At Sunshine Arts Hawaii, 65 artists from around the state have their work on display. There are ceramics, lacquered lamps, glasswork, prints and original oil paintings, pastels and watercolors. Gallery Manager Laetitia Atlantis even sells her own handmade jewelry. It’s accessible to anyone appreciative of art, with prices as low as $10 for an unframed photograph of a monk seal to a $3,000 framed original oil painting of nearby Heeia Harbor. The art gallery also has an in-house frame shop, making it possible for visitors to buy a painting, frame it and ship it all in one stop.
|Davis Fruit Stand|
On a late November day, the Waikane fruit stand owned by Richard Davis had apple bananas, coconuts, oranges, papaya, jabong (Chinese grapefruit), pineapples and tangerines. During other parts of the year, the stand can be filled with seasonal fruits, such as avocados, breadfruit, guava, jackfruit, lemon, limes, lychee, mango, mountain apple, starfruit and soursop.
“You should see this during the summer. It’s packed,” says Richard “Alakai” Davis Jr. All of the fruit, except for the pineapple, is sourced within a three-mile radius, growing on the Davis’ 6-acre farm or on neighbors’ farms. Produce prices fluctuate from day to day, depending on the quality and supply of the product.
Tropical Farms sells the products of 86 different businesses, from food items like macadamia nuts and pineapple sweet breads to cosmetic products such as kukui nut oil. But the company packages and sells two distinct products. Chrissy does an annual cupping, or tasting, for a Tropical Farms Kona macadamia nut coffee. On the label is a black and white photo of Chrissy’s parents.
A package of Tropical Farms raw sugar from Maui features Stephen’s parents on the label. The products are only sold at the Kaaawa location. Having their parents on the labels makes the products very personal, and it is the reason they won’t sell them anywhere else.
In 1986, Tropical Farms opened as a small stand outside of the Paty’s home, near Sunset Beach. Instead of fruits, they sold Macadamia Nuts growing on Kamananui Orchard in Waialua. It was a real cottage industry with both Stephen and Chrissy working everyday at home to make their business successful.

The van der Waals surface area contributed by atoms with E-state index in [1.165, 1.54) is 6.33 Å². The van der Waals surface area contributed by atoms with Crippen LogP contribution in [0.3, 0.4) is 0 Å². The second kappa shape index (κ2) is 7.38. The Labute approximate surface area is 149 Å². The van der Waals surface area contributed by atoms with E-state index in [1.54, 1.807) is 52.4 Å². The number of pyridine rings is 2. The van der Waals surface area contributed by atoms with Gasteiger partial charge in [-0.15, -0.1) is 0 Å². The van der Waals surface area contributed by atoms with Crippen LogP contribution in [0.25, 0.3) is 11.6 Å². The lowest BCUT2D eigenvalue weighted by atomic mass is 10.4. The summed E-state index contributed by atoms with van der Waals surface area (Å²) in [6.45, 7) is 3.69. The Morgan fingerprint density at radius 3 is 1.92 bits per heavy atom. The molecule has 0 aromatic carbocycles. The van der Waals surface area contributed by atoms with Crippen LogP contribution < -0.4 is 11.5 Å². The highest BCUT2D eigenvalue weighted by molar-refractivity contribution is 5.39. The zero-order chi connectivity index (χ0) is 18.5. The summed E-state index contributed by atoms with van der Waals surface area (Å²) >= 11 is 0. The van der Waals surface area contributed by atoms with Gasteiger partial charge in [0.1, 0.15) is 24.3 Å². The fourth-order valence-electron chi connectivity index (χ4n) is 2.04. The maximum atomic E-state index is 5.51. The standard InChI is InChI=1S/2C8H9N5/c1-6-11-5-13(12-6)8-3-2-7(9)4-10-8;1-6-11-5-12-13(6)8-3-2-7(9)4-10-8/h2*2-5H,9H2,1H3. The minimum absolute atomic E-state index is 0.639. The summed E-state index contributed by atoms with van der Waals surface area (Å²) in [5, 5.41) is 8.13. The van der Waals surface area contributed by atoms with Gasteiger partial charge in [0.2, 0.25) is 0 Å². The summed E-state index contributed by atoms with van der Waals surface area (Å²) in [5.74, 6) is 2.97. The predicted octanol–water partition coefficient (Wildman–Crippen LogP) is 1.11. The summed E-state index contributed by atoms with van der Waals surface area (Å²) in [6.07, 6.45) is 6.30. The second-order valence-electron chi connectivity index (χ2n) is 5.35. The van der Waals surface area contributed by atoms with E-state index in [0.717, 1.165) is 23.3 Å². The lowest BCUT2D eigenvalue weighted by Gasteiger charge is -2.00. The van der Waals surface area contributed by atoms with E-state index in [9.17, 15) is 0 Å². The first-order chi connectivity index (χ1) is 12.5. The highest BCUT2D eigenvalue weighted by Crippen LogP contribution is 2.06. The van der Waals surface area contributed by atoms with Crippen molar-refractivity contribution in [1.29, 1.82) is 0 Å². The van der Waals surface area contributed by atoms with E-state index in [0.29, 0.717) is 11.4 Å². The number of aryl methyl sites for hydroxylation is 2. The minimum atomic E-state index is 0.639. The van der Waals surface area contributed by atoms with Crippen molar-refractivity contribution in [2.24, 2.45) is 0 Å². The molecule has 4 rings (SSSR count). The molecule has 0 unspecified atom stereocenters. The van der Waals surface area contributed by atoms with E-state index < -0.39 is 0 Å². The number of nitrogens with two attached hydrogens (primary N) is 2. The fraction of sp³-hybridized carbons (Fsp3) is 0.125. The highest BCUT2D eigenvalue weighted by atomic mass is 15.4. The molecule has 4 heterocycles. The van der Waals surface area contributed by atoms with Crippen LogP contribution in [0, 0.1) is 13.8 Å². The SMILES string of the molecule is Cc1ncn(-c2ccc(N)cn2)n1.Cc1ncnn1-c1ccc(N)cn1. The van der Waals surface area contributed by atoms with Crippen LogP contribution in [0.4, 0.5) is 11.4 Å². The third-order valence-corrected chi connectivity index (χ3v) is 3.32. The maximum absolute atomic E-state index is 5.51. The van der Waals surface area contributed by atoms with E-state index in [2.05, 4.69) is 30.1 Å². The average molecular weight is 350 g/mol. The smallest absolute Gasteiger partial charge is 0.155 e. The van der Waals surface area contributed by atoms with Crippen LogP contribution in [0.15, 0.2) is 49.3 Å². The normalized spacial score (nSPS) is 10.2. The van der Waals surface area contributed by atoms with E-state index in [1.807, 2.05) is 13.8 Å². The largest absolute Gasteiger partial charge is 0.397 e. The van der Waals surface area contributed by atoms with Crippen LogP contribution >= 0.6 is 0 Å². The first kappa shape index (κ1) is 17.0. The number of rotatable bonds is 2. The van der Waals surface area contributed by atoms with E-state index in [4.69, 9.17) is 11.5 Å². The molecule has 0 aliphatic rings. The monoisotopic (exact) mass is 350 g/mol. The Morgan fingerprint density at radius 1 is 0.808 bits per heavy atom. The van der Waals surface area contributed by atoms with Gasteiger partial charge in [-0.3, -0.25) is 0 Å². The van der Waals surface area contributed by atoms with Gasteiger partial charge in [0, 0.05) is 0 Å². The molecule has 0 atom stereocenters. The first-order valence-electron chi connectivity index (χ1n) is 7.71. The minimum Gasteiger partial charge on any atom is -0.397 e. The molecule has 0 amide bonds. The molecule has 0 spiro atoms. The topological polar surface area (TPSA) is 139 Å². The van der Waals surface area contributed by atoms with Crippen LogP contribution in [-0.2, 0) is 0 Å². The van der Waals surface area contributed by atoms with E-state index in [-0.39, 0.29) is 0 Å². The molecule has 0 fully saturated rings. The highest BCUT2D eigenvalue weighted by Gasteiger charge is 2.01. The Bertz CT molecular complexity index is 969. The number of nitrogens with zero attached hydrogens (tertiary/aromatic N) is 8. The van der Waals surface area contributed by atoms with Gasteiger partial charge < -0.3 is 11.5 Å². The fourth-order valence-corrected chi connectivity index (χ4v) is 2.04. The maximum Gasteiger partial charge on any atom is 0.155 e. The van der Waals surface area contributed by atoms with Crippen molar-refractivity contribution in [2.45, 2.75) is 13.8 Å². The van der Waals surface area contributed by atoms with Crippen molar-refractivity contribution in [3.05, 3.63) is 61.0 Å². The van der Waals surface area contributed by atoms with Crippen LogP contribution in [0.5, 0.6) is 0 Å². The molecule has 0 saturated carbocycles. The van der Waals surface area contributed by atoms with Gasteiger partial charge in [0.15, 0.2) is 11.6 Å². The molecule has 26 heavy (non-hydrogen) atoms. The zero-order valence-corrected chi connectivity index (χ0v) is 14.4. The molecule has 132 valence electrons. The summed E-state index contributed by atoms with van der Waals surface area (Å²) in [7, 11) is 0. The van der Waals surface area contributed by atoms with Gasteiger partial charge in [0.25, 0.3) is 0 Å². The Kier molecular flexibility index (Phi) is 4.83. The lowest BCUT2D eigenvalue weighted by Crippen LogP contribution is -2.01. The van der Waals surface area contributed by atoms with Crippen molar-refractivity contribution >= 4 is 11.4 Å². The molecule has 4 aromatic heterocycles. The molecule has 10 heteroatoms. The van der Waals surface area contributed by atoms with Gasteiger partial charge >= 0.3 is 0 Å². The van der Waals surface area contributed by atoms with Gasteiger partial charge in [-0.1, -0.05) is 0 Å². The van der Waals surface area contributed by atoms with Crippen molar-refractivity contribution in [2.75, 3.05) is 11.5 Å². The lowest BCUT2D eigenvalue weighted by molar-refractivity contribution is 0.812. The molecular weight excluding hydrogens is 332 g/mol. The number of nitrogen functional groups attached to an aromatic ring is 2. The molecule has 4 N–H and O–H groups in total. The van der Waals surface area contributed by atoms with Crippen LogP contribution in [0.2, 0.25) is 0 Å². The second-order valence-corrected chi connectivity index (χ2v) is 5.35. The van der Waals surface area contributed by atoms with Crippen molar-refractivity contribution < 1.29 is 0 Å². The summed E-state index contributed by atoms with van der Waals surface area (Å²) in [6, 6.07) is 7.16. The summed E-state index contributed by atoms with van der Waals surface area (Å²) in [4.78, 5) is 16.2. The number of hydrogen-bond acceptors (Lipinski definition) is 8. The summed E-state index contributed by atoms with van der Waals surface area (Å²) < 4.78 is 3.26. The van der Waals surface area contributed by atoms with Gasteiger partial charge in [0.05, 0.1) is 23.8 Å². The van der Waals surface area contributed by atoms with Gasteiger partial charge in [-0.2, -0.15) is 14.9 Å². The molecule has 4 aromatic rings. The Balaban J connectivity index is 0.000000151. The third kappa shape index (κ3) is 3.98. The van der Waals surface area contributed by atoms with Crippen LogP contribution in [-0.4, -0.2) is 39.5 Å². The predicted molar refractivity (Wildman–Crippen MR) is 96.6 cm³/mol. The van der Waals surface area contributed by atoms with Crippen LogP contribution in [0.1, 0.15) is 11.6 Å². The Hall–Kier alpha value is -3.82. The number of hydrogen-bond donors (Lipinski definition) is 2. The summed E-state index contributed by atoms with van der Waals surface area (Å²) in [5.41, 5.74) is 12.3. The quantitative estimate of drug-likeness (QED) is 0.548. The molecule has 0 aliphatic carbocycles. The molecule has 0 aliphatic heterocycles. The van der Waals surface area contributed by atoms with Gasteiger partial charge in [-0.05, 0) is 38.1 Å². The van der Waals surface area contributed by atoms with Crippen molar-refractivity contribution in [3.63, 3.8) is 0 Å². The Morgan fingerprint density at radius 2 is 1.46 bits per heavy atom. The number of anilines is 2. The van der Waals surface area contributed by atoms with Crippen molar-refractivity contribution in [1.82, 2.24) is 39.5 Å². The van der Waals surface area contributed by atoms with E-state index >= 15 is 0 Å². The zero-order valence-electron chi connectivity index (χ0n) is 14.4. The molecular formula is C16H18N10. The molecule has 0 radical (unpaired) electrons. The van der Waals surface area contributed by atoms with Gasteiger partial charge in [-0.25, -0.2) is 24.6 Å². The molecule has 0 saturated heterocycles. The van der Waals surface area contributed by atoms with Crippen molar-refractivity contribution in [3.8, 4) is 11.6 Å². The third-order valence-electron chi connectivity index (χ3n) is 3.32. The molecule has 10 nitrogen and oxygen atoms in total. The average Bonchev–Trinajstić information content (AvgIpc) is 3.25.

Since then, they’ve moved seven times.
There were times when it was “a small stand, with my Hawaiian flag and a coffee pot maker,” Chrissy says. The couple remembers going onto tour buses with their coffee and macadamia nuts, serving seated visitors like they were on an airplane. They’ve moved because of rising costs. They were in a garage at the old Tanaka Store in Kahuku, paying $800 a month in rent. When new owners came in, the rent skyrocketed to $6,000 a month. “They see a little success and the greed comes out,” Stephen says.
They survived the Waimea rock slide of 2000, when the circle island route was disconnected at Waimea Bay. They split operations, half in Kahuku and half in Haleiwa, so tour drivers could reach them from both directions. In 2001, Tropical Farms moved to its current location, leasing two acres of land from Kualoa Ranch. Despite the moves, people still find them. “The business has followed us through the years,” Chrissy says.
“We’ve had a relationship with a lot of these (tour) drivers for a long time, since the beginning. Over 20 years, they’re still coming to see us,” Stephen says. “And that’s the heart of the operation. Without them, it would make it harder to do business.” Today, the business sees about 700 to 800 visitors a day. Annually, 275,000 visitors came in 2006, a number that has remained constant, Stephen says. Annual sales were not disclosed, but “we feel good about what we’ve done and seen increases every year.”
Live the Dream
|Hauula Gift Shop & Art Gallery|
Since childhood, Fawwaz Jubran has wanted to be a recording artist. “But sometimes, being an artist means you can’t pay the bills very quickly,” he says. Originally from Palestine, he moved to Hawaii 28 years ago, working in a number of retail businesses, including Waikiki gift shops. In 2002, he bought the old Ching Tong Laong Store in Hauula. He lives in the building and owns and operates the store.
No longer within the hustle and bustle of town but amidst the laid-back nature of the Windward Coast, he started learning the guitar, practicing and singing while tending shop. In two years, he became a prolific songwriter, and in the last 10 months he’s written more than 50 original songs. Customers stop and listen, and enjoy his music so much, he says, that they wanted to take it home.
In response, he has teamed up with local producer Pierre Grill on a 12-track album. The eclectic sound features Jubran singing 10 songs in English and two songs in Arabic, his native tongue. Behind the counter, he keeps a small box with over 150 business cards. On each are the names and addresses of people reserving a copy of the CD.
But the biggest dream of all is living in the countryside of Oahu, and working there, too.
Jubran lives in the same building as the gift shop.
The Davis fruit stand is in front of their farm.
And all 22 of Tropical Farms employee live between Kaneohe and Hauula.
“They live in the country,” says Tropical Farms’ Chrissy Paty. “They want to work among the people and still be in the country. É They want to visit the Mainland, but they don’t want to live there. They’re Hawaiian and it’s Hawaii. This is a good place for them to work.”